But first things first. Should Israel attempt to delay the Iranian program by force, he said, the result would be particularly disastrous for the United States. Iran, at the very least, would view an Israeli attack as being American-enabled-and perhaps explicitly approved -- which would prompt the regime in Tehran to retaliate directly against U.S. interests in the region. The drawdown of combat forces in Iraq as well as ongoing operations in Afghanistan would likely become significantly more challenging as Iran maximized its considerable influence in both countries.
So, Reidel continued, how can Washington forestall an Israeli attack? Sure, President Barack Obama could tell Prime Minister Benjamin Netanyahu not to strike Iran, promise to withhold the "IFF" codes identifying attacking Israeli jets as friendlies to the U.S. military aircraft patrolling the Middle East's skies, and threaten to reduce or halt Israel's annual military aid dollars, but these actions -- even if successful -- could only supplement a more substantial and lasting approach.
The crux of Riedel's argument? Convince Israel that it is safe to abandon its decades-long policy of maintaining a monopoly on Middle Eastern nuclear weapons. This argument might be easier for Americans to swallow, but if the goal is to dissuade the Israelis from attacking Iran, it will be a tough sell.
Riedel reaches back to deterrence theory by proposing that the United States offer Israel the benefits of American nuclear umbrella. This, of course, only works if those with their fingers on the hypothetical Iranian nuclear button are rational, and Riedel's mention of the Netanyahu quote claiming Iran is "crazy" casts doubt on the views of the Israeli leadership, to say the least.
Though Riedel could very well be accurate in his analysis, in order to keep his deterrence argument intact he needs to downplay the possibility that Iran would transfer a nuclear weapon to a third party. So, perhaps not surprisingly, he does not offer any evidence for why Tehran would keep it nukes to itself. On the surface, it does seem as though a Hizbollah nuclear attack on Israel would not be in the interest of either Hizbollah or Iran, but gut feelings and hunches are not likely to convince the Israelis to sit back and watch while Iran goes nuclear.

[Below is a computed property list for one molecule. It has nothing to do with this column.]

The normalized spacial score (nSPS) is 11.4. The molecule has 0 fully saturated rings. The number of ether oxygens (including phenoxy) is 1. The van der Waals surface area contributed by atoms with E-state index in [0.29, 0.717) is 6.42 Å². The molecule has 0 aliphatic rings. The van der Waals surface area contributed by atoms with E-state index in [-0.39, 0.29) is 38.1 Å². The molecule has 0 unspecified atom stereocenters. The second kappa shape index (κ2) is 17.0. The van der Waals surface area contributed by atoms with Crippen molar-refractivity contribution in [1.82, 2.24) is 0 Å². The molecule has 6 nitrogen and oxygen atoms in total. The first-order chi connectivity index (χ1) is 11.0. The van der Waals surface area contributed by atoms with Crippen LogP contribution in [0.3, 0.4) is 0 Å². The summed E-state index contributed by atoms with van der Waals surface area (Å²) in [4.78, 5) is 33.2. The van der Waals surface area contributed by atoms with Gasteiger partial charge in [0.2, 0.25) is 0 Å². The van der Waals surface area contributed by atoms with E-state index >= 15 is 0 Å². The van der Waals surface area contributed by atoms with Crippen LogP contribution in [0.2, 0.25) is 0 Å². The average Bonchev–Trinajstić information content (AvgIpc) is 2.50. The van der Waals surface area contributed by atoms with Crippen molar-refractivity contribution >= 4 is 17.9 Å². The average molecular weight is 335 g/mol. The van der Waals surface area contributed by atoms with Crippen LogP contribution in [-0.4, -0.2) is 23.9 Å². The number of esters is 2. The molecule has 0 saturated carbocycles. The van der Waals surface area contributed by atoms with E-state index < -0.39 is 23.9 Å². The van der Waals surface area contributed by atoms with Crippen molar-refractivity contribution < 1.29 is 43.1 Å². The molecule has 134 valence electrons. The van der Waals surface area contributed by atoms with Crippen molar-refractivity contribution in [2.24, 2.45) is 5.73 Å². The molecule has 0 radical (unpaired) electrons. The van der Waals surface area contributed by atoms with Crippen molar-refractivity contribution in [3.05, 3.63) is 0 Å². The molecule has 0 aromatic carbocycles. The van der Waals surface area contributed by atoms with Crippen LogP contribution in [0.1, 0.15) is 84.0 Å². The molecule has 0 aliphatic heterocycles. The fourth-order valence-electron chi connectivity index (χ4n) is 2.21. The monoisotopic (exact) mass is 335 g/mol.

The second part of the two-fold Riedel plan would call for the United States to bolster Israel's second strike capability. That is, once the U.S. eases the Israeli population's fears with promises to employ the formidable American nuclear force in the event the unthinkable occurs, an arsenal of American-supplied hardware would ensure that a stricken Israel would still be able to retaliate with its F-15Is, Jericho IRBMs, and increasingly sophisticated missile defense system. This would enable permit Israel to maintain strategic dominance, even facing a nuclear Iran. Among other items, Riedel advocates selling F-22s to Israel, though they are probably not the most appropriate platform for Israeli defense needs, and are perhaps further obviated by recent Israeli cabinet agreement to allow the United States to give Israel 20 stealthy new F-35s.
Of course, one problem with publicly boosting the Israeli deterrent -- which Riedel readily admits -- is that it is exceedingly difficult to do without first acknowledging that Israel possesses nuclear weapons. While Israel should, in fact, officially announce its arsenal, there is little benefit for it in doing so, at least at the moment. It would gain little, given that everyone knows of the Israeli nukes anyway, and could potentially entangle them in international debates over the NPT and a nuclear-free zone.
So, could the U.S. out them instead? Doubtful. Washington has been extremely hesitant to adopt a tough approach toward Israel in the past, but if an Israeli action might risk significant consequences to U.S. personnel and strategic interests, perhaps we will be surprised …